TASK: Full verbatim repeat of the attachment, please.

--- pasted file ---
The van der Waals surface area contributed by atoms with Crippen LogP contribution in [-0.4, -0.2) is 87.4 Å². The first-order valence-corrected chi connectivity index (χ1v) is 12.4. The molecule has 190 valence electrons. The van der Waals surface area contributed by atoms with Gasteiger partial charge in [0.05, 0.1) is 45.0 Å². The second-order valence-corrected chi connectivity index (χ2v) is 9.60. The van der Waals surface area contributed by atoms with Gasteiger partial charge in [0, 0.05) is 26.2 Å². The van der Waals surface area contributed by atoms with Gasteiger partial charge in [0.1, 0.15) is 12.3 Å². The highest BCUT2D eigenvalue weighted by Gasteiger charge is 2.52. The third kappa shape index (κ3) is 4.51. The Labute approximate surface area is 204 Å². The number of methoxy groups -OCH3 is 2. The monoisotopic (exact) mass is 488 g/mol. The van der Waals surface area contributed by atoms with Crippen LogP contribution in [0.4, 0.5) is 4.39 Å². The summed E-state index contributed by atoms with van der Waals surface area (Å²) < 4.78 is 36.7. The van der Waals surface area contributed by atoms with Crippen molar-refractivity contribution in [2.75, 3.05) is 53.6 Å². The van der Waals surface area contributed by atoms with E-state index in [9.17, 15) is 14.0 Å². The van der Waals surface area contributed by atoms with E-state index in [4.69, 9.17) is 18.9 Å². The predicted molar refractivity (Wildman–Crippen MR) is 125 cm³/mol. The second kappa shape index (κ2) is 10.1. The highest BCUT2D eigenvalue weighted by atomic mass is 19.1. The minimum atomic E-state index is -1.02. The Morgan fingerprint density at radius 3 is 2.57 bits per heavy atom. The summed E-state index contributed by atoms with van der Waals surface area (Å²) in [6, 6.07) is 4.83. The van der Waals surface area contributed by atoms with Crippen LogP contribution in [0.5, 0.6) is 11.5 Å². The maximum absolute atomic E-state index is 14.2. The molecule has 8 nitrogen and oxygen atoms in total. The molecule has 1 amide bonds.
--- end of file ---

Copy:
The van der Waals surface area contributed by atoms with Crippen LogP contribution in [-0.4, -0.2) is 87.4 Å². The first-order valence-corrected chi connectivity index (χ1v) is 12.4. The molecule has 190 valence electrons. The van der Waals surface area contributed by atoms with Gasteiger partial charge in [0.05, 0.1) is 45.0 Å². The second-order valence-corrected chi connectivity index (χ2v) is 9.60. The van der Waals surface area contributed by atoms with Gasteiger partial charge in [0, 0.05) is 26.2 Å². The van der Waals surface area contributed by atoms with Gasteiger partial charge in [0.1, 0.15) is 12.3 Å². The highest BCUT2D eigenvalue weighted by Gasteiger charge is 2.52. The third kappa shape index (κ3) is 4.51. The Labute approximate surface area is 204 Å². The number of methoxy groups -OCH3 is 2. The monoisotopic (exact) mass is 488 g/mol. The van der Waals surface area contributed by atoms with Crippen LogP contribution in [0.4, 0.5) is 4.39 Å². The summed E-state index contributed by atoms with van der Waals surface area (Å²) < 4.78 is 36.7. The van der Waals surface area contributed by atoms with Crippen molar-refractivity contribution in [2.75, 3.05) is 53.6 Å². The van der Waals surface area contributed by atoms with E-state index in [9.17, 15) is 14.0 Å². The van der Waals surface area contributed by atoms with E-state index in [4.69, 9.17) is 18.9 Å². The predicted molar refractivity (Wildman–Crippen MR) is 125 cm³/mol. The second kappa shape index (κ2) is 10.1. The highest BCUT2D eigenvalue weighted by atomic mass is 19.1. The minimum atomic E-state index is -1.02. The Morgan fingerprint density at radius 3 is 2.57 bits per heavy atom. The summed E-state index contributed by atoms with van der Waals surface area (Å²) in [6, 6.07) is 4.83. The van der Waals surface area contributed by atoms with Crippen LogP contribution in [0.5, 0.6) is 11.5 Å². The maximum absolute atomic E-state index is 14.2. The molecule has 8 nitrogen and oxygen atoms in total. The molecule has 1 amide bonds.